…If your retirement plan has you selling shares no matter where we are in the business cycle, you could be in trouble but, with the right batch of investments, you could still count on income from dividends no matter what the markets are doing….[Here’s how you can do that.]
1. Make friends with dividends
Remember that market volatility often has little to do with a company’s business fundamentals. In times of panic, a company’s stock price might drop steeply even though nothing (or nothing much) has changed with its underlying business. That’s partially because a lot of companies are committed to making dividend payouts year-in and year-out. Of course that doesn’t mean that they will always be able to do so, but if they have a history of it–and there are plenty of firms out there that have increased their dividend payouts every year over 20, 30, or even 50 years running:
- Coca-Cola (KO) has paid out increasing dividends for 57 consecutive years and currently has a forward yield of 3.5%.
- ExxonMobil (XOM) has paid out increasing dividends for 36 consecutive years and currently has a forward yield of 4.15%.
- Altria (MO) has paid out increasing dividends for 49 consecutive years and currently has a forward yield of 6%.
[The above stocks are]…the beginning of an industry-diversified, income-producing portfolio right there but if you’re not into picking stocks yourself, there are well-diversified, low-cost mutual fund and ETF options that can get you a portfolio yielding 4% or so with no trouble at all–and with some dividend growth too, [namely]:
- Invesco S&P 500 High Dividend Low Volatility Fund (SPHD) which yields around 4%). This 50-stock ETF portfolio is pretty close to a one-stop shop for domestic dividend investors, and its fees are low for an actively managed fund.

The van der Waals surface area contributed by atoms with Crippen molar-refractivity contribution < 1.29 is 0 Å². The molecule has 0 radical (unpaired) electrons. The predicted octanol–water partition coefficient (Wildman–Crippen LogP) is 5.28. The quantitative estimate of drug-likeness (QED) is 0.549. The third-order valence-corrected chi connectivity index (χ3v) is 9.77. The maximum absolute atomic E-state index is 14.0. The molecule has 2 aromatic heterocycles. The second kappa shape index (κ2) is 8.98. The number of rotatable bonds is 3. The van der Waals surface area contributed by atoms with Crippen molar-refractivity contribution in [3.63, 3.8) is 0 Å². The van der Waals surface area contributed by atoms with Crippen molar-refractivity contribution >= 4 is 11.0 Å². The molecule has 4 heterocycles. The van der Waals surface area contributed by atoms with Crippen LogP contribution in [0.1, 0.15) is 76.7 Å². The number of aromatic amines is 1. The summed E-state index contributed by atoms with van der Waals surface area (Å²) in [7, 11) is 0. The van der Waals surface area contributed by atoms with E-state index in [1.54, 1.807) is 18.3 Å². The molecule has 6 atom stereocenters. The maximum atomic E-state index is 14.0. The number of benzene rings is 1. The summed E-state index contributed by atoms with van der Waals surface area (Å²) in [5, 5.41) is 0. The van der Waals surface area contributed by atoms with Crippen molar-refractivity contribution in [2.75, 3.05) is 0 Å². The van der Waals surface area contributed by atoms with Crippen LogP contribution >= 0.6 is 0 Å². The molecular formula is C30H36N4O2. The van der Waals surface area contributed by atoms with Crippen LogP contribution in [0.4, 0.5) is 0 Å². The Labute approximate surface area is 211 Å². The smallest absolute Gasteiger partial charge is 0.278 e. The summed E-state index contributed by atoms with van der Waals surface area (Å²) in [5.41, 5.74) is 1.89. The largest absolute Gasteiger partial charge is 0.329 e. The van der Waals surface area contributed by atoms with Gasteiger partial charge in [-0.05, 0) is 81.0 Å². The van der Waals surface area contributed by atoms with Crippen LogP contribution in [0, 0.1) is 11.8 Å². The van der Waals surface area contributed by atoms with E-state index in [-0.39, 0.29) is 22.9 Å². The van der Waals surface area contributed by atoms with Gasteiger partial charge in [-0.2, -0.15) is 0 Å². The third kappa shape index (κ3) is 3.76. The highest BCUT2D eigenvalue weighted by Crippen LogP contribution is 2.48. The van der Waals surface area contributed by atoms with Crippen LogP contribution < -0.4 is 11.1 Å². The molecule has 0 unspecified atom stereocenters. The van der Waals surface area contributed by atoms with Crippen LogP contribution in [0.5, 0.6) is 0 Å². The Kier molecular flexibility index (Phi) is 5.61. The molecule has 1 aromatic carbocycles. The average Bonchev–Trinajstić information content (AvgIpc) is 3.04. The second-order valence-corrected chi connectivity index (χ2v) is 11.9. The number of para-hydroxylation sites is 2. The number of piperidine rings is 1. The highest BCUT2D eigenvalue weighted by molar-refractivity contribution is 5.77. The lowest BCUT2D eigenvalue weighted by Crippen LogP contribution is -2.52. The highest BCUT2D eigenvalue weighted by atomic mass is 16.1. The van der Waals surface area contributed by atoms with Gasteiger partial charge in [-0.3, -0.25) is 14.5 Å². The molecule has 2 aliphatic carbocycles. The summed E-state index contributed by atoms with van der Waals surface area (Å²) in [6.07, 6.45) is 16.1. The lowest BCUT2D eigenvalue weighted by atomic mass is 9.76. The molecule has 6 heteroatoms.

- Vanguard Global ex-US Real Estate Fund (VNQI) which yields around 4.25%. This fund carries some emerging-markets risk, but with that risk comes opportunity for growth, all with a relatively big yield and of course Vanguard’s ridiculously low fees.
- iShares International Select Dividend Fund (IDV) which yields around 5%. This low-fee fund gets you 100 holdings that skew more toward developed markets than emerging ones, with only a very small portion in the U.S.
Here’s a simple back-of-the-envelope before-and-after.
- Say you have a $1,000,000 portfolio of stocks at retirement, and you’re planning on needing around $50,000 a year to live on. You’ll be drawing down 5% the first year, and somewhere close to that in the years immediately following. That percentage could ramp up over time, depending a lot on what the stock market does.
- If that portfolio gets cut down to $750,000 due to a bear market, you’re suddenly looking at a nearly 7% draw-down rate right out of the gate, assuming no change to your living expenses. Your portfolio will likely be depleted about 25% faster than before…
- If you could get a 4% dividend (and/or distribution) yield on that initial million-dollar portfolio, however, that would get you $40,000 without touching the principal. Taking the remaining $10,000 by selling some securities will be a lot less painful in a down market than taking $50,000. If the portfolio did get cut down in value by a bear market, those dividends would likely still keep coming.
2. Diversify, but don’t worsify
The funds above are great for exposure to stocks but do you probably need to be in other assets too – especially as retirement nears. We’re thinking of fixed income (bonds) here. How much of your portfolio should be in bonds will depend on your risk tolerance more than anything else…
- Vanguard Total Bond Market ETF (BND) is a great place to start for any budding bond investor. Its .05% expense ratio is about as low as it gets, and while it might skew conservative (toward Treasury bonds) for some tastes, it’s tough to beat in its category. BND currently yields around 3%.
- On the more aggressive side, iShares iBoxx $ High Yield Corporate Bond ETF (HYG) could be a good option for boosting your fixed-income yields, though with a fair amount more risk than BND. HYG’s current yield is more than 5%.
Market volatility isn’t going away. If you’re going to be an investor, it’s just part of the game but you can do more than just let it happen, hoping for more of it in your early investing years and less of it later.
- Getting a passive stream of income (like dividends) is a great place to start;
- getting your asset balance right as part of an overall retirement plan should also be near the top of your personal finance to-do list.